Wednesday, September 19, 2007

Welcome to Chicken Tractors

So what exactly is a chicken tractor? Well it is simply a floor less, movable chicken pen that sometimes has an enclosed area for the chickens to sleep in and lay their eggs.

Since part of the chicken tractor does not have a floor, the chickens can eat bugs, grass, and seeds. This produces happier, healthier chickens, which in turn provides: healthy, delicious eggs from laying chickens and wonderful, finger-lick'n good, meat from broiler chickens.

Below is some info on how this chicken tractor (top right) was constructed.
The Chicken Tractor
This chicken tractor design was created by Joel Salatin in the late 80's to be able to produce meat chickens outside so they would have sunshine, fresh air and be able to eat fresh grass, bugs, and seeds. But, also provide shelter to the chickens from the weather and predators.

The pens are mainly used for raising meat chickens and hold about 75 birds, though they can be retro-fitted with nest boxes to accommodate laying hens.

Usually, the pens are made out of soft pressure-treated lumber, aluminum siding, and chicken wire.

3/4ths of the roof, one 10ft. end, and haft of both 12ft. sides are covered with aluminum siding. The rest is covered with 1 in. chicken wire stapled on to the wood.

Two 5ft. x 6ft. square doors are laid on top of the pen. One door completes the 3/4ths of the aluminum roof, and the other door has chicken wire stapled on to it to allow more sunshine into the pen. The feeder is placed under the aluminum door to protect it against rain.

These type pens cost between $150 to $200 depending on if you are buying all the materials new or if you can get some things used.

Moving the Tractor
The pen is usually moved once a day in the morning to allow the chickens to eat fresh grass, bugs and seeds. During the drier times of the year, it may be necessary to move the pen two times a day so that the chicken's manure will be spread out more and won't kill the grass as easily. It will also allow the chickens more fresh grass.

A special dolly is placed under one of the 10ft. sides. The pen is then pulled from the opposite end. A wire with a piece of cut garden hose on it(so that when someone pulls the pen, it will not cut their hands) is attached to the bottom board at each of the corners of the 10ft. side. The person then lifts up the end of the pen with the wire, holding on to the garden hose and pulls the pen with the dolly 12ft. until the back edge of the pen is where the front end was before moving.

The Feeder

The feeder can be many different designs, but, the usual method is a conventional long metal rectangular feeder about 4ft. to 5ft. long. It has a spinner down the length of the feeder several inches above the feeder, so the chickens can't get into the feed and kick it out.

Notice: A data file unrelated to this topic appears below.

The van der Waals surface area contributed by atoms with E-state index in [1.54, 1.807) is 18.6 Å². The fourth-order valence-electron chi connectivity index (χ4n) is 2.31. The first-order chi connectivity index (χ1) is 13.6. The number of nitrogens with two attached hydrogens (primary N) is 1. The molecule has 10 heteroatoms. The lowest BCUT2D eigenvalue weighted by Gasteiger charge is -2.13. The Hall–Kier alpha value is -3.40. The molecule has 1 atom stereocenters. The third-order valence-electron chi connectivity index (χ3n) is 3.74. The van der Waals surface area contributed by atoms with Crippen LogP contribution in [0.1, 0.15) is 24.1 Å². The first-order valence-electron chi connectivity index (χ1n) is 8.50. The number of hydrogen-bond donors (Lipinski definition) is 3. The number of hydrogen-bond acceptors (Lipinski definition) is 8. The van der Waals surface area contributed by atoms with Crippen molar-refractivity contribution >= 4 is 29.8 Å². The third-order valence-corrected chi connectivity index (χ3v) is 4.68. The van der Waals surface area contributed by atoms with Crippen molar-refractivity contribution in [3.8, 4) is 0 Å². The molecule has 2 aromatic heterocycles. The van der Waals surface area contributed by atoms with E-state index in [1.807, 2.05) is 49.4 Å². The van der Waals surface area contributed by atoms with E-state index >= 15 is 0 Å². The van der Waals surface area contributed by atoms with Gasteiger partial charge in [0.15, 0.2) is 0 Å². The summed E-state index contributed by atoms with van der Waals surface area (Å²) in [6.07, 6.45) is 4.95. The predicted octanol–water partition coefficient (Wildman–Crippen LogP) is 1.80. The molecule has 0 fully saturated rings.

The Waterer

A simple waterer is set up to allow fresh water to the chickens at all times. One round bell waterer is hung from one of the cross beams near the two doors. A white* 5 gallon bucket is set on top of the aluminum siding door and gravity flows water to the bell waterer through a 1/4 in. soft black plastic pipe. A hole slightly smaller than the pipe is drilled into the side of the bucket a couple inches above the bottom of the bucket. The plastic pipe is then pulled through the side of the bucket(with pliers) until it is two inches inside the bucket.

This efficient, yet simple waterer design is a great way provide water to your chickens.

* Note: It is a good idea to use a white five gallon bucket on top of the pen to prevent water from evaporating.


Movable chicken tractors are a great option to raising chickens. Even though the cost is some what a considerable amount for the size pen, these pens can last for up to 20 years.


Andy said...

Can you explain to me how the water system works?
If I have a waterer hanging inside the tractor and add a pipe to the 5 gal bucket on top - I lose the vacuum and all the water runs out...

Nathanael said...


The waterer that we use is a commercial bell shaped waterer that many conventional poultry houses use.

The waterer works off of water pressure from a pipe that runs down the poultry house. A 1/4 in. plastic pipe is connected to the neck of the waterer by a screw on connector. The 1/4 in. pipe slides onto one end of the connector and the connector screws onto the neck of the waterer. This prevents air from coming into the waterer and losing the water pressure.

The waterer itself has a ballast on the inside, so that once the bottom ring is full of water, the waterer automatically shuts off the water supply coming out of the downspout.

You can find these type poultry waterers online at:

There's a digram of this type of poultry waterer at:

Hope this helps.

Enjoyed reading your blog.
How old are your broilers?

Anonymous said...

Good words.

Anonymous said...

Well written article.

Megan said...

I am just beginning the "meat bird adventure" and found your article so totally helpful as I am a total novice. My partners husband does not want an unsightly massive yard decoration ruining the look of his picturesque farm and yard, so I have to make mine look chic and cool somehow. Wish me luck!!!

Unknown said...

Hi, do you know where Joel (or others) get the aluminum panels for the pens? I have looked everywhere, and nobody seems to have aluminum.

Nathanael said...

I've looked some as well for the aluminum panels. We used corrugated metal roofing panels in 12ft lengths and cut the them to size for the pen. I think that, at least in the past, that Polyface uses the corrugated metal roofing for their pastured pens.